Already a Bloomberg.com user?
Sign in with the same account.
Tin smelters in Indonesia’s largest producing region have restarted output after prices rallied, boosting supplies from the world’s biggest exporter, according to an industry group. Futures fell, leading base-metal losses.
About 70 percent of smelting capacity in Bangka-Belitung province is being used, Hidayat Arsani, president of the Indonesian Tin Mining Association, said in a telephone interview today. Last month, the group estimated that about 30 percent of capacity was functioning, with 24 of 28 smelters closed.
Tin rallied to a four-month high yesterday after shipments from Indonesia, which accounts for about 40 percent of global trade, plunged in August and orders to remove the metal from warehouses jumped. Higher prices may boost profits at companies including PT Timah (TINS), the third-biggest producer. The metal is used as solder in electronic products as well as for packaging.
“Production has been resumed but is not yet at full capacity,” Arsani said from Pangkalpinang, Bangka-Belitung. “Supplies of ore are also still limited as miners are not yet fully producing.”
Three-month tin rose to $21,200 a metric ton on the London Metal Exchange yesterday, the costliest since May 9. The metal had tumbled into a bear market in May as demand waned on slowing global growth, prompting the Indonesian shutdowns as smelters said costs were not covered. The price fell as much as 2.4 percent to $20,300, and was at $20,350 at 3:22 p.m. in Singapore.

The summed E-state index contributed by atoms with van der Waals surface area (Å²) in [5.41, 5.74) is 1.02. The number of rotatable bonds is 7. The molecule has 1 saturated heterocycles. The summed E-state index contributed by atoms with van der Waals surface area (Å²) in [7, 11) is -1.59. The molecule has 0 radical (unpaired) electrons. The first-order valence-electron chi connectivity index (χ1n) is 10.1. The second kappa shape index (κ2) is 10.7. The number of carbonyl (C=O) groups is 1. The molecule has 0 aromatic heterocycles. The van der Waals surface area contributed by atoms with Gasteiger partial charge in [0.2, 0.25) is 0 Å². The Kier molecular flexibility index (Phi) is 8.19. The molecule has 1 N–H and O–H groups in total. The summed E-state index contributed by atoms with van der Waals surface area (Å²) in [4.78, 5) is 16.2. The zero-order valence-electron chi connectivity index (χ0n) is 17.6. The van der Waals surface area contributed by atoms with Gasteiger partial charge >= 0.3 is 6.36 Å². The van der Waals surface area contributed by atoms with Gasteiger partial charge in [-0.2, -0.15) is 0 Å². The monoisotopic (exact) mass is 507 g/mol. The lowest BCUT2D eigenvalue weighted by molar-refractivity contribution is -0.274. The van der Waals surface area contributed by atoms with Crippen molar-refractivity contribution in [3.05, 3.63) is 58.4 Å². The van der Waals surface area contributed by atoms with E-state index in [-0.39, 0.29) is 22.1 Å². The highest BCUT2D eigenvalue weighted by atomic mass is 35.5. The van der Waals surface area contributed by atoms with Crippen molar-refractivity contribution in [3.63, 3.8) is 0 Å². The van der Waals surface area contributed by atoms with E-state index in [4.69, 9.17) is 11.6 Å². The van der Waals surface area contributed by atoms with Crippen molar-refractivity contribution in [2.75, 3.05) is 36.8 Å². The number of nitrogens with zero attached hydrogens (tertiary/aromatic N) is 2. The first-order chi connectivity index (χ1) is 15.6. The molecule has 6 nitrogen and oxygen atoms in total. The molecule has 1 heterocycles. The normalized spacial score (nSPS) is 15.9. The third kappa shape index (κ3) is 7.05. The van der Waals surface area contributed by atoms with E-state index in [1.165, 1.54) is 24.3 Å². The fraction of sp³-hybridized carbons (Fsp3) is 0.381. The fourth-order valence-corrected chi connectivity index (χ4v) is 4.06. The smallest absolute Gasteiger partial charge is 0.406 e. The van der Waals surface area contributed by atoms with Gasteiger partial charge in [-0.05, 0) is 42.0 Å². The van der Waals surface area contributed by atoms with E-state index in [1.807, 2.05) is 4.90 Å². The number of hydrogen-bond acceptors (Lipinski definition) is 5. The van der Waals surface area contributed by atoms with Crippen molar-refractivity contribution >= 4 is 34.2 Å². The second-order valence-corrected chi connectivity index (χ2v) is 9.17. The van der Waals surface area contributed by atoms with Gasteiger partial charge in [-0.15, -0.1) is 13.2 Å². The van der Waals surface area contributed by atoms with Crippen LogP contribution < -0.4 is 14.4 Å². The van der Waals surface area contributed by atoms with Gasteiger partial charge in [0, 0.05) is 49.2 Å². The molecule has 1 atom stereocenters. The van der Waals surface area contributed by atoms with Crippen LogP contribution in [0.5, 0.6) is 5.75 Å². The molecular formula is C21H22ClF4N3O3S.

Smelters are waiting for prices to stabilize before producing at full capacity, said Sukito Gunawan, a director at PT DS Jaya Abadi. Producers regard $23,000 a ton as a so-called ideal price, Gunawan said.
Exports from Indonesia declined 32 percent to 5,645.9 tons last month compared with July, reaching the lowest level since January. PT Timah said on Aug. 29 that it was resuming spot sales after tin rallied 13 percent in the week to Aug. 24.
Orders to remove tin from LME warehouses, known as canceled warrants, accounted for 68 percent of total stockpiles on Sept. 11, the biggest share on record. Yesterday, canceled warrants totaled 7,095 tons, or 61 percent of the 11,665 tons being stored. Holdings dropped for a fourth month in August.
Companies based in Bangka-Belitung produced about 80,000 tons last year from a national total of 105,000 tons, according to data from the government and ITRI, a St. Albans, England- based researcher. Indonesia exported 96,020 tons last year.
To contact the reporters on this story: Yoga Rusmana in Jakarta at email@example.com; Eko Listiyorini in Jakarta at firstname.lastname@example.org
To contact the editor responsible for this story: Jake Lloyd-Smith at email@example.com